GUIDE | CORE HORROR

The Uninvited

(Lewis Allen, USA, 1944)

BY MICHAEL KORESKY | October 31, 2021
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One of the most beloved horror movies of the 1940s that didn’t have the name Val Lewton attached to it, Paramount’s The Uninvited is a classy, atmospheric chiller that remains transgressive to this day. Combining elements of the gothic melodrama and the traditional ghost story, this major studio offering from 1944, directed by British filmmaker Lewis Allen in his feature debut, is traditional in its frights and unusual in its sensuality, however camouflaged to evade studio-era Hollywood’s strict censorship. It’s a film of secrets and revelations, equally haunted by forbidden passions and night terrors.

As the film opens, it appears as though it will follow a predictable path: Rick and Pamela, a chatty urbane brother and sister from London played by Ray Milland and Ruth Hussey, impulsively buy a gorgeous yet oddly inexpensive cliffside manor in Cornwall. Though its owner (Donald Crisp) hesitantly agrees to the purchase, the old man’s granddaughter, Stella (Gail Russell), is aghast at the idea and tries to dissuade them. Nevertheless, they move in, and soon understand the source of Stella’s distress: the house is already occupied, but by spirits, manifesting as melancholy moans in the middle of the night—invisible yet mood-altering presences—and, most creepily, in an upstairs room-with-a-view that’s always cold and in which fresh flowers immediately wither and die. (This is, amusingly, where songwriter Rick decides to put his piano.) Stella, who was orphaned as a child under mysterious and violent circumstances, believes that the house is haunted by her mother, who has returned to protect her. Yet Rick and Pamela come to believe the ghostly presence is anything but benevolent; as they dig into the family’s past, they begin to realize there is more to the story than they have been told.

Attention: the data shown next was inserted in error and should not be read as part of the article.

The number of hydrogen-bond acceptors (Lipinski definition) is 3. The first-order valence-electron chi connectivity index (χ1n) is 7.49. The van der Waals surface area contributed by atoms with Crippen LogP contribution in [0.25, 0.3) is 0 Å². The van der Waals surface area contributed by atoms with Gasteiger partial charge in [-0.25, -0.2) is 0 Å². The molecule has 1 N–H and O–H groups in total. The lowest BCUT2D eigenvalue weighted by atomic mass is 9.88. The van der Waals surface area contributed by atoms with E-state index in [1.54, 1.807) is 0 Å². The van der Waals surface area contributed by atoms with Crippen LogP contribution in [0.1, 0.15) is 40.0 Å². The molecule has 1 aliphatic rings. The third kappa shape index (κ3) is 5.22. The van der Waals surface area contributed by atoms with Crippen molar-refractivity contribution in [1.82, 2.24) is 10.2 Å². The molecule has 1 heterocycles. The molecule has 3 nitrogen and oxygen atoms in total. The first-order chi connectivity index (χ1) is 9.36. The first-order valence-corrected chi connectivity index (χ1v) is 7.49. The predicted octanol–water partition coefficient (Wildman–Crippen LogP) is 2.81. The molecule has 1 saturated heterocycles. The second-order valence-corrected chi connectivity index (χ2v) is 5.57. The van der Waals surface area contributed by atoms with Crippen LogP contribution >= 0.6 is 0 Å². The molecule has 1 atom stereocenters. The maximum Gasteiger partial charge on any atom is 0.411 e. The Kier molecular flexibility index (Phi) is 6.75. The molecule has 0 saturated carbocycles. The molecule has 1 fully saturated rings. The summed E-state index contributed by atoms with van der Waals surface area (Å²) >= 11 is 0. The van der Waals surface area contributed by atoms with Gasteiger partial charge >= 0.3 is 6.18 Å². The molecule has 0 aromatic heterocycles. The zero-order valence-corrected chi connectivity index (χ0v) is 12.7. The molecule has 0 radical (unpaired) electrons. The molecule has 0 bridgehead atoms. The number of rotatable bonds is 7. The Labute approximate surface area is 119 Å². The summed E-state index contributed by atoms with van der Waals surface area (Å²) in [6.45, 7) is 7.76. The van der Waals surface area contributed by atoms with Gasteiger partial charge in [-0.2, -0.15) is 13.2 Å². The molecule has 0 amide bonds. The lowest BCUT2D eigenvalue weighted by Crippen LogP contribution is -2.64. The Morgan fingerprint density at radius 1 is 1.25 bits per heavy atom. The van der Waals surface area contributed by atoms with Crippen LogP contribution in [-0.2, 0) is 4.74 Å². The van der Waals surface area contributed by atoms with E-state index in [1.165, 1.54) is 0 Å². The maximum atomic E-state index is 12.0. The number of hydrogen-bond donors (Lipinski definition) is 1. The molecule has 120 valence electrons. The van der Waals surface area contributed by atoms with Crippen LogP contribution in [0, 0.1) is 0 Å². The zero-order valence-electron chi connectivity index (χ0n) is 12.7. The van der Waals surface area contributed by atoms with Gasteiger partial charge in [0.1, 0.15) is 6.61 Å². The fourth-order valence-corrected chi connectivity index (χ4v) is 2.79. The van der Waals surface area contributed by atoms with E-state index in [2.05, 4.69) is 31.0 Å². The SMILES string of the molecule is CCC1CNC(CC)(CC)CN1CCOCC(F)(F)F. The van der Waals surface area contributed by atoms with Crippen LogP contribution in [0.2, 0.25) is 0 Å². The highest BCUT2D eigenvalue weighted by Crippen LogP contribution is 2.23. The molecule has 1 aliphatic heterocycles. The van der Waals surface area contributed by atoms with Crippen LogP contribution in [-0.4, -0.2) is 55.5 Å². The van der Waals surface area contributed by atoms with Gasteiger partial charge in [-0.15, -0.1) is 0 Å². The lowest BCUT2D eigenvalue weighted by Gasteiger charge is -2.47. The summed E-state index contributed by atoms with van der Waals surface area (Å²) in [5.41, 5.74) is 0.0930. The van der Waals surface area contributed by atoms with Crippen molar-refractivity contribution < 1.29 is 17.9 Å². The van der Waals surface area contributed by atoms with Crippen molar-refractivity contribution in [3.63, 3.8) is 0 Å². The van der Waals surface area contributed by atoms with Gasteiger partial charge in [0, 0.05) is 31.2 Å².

What ensues is a battle for the soul of Stella, enacted by both the living and the dead. Following an exquisitely directed, spine-tingling séance scene, it becomes clear that there are two ghosts in the house—one of them trying to drive Stella to suicide. At the same time, Rick finds himself falling in love with the younger woman (composing in her honor the evocative song “Stella by Starlight,” which would go on to be a radio hit and eventual jazz standard), while her grandfather, increasingly concerned for her welfare and sanity, puts her in the care of imperious Miss Holloway (Cornelia Otis Skinner), formerly her mother’s live-in nurse. Fashioned deliberately after Judith Anderson’s character Mrs. Danvers from Hitchcock’s 1940 hit Rebecca, Miss Holloway holds the family’s darkest secrets, long kept even from the family itself. Her devotion to Stella’s long-deceased mother, related in paeans nearly vampiric in their eroticism (“Mary was a goddess; her skin was radiant, and that bright, bright hair…”), is perhaps the film’s true romance, however wickedly it’s coded for the period. The queer subtext of the film is barely visible, but it’s certainly there if you’re really looking—kind of like the ghosts themselves. 🩸

MICHAEL KORESKY

is Editorial Director at Museum of the Moving Image; cofounder and editor of the online film magazine Reverse Shot, a publication of MoMI; a longtime contributor to The Criterion Collection, where he programs the Criterion Channel series “Queersighted”; and the author of Films of Endearment (Hanover Square Press, 2021).

TWITTER: @reverse_shot

How to see The Uninvited

The Uninvited is available on DVD and Blu-ray via The Criterion Collection but is currently not streaming anywhere.
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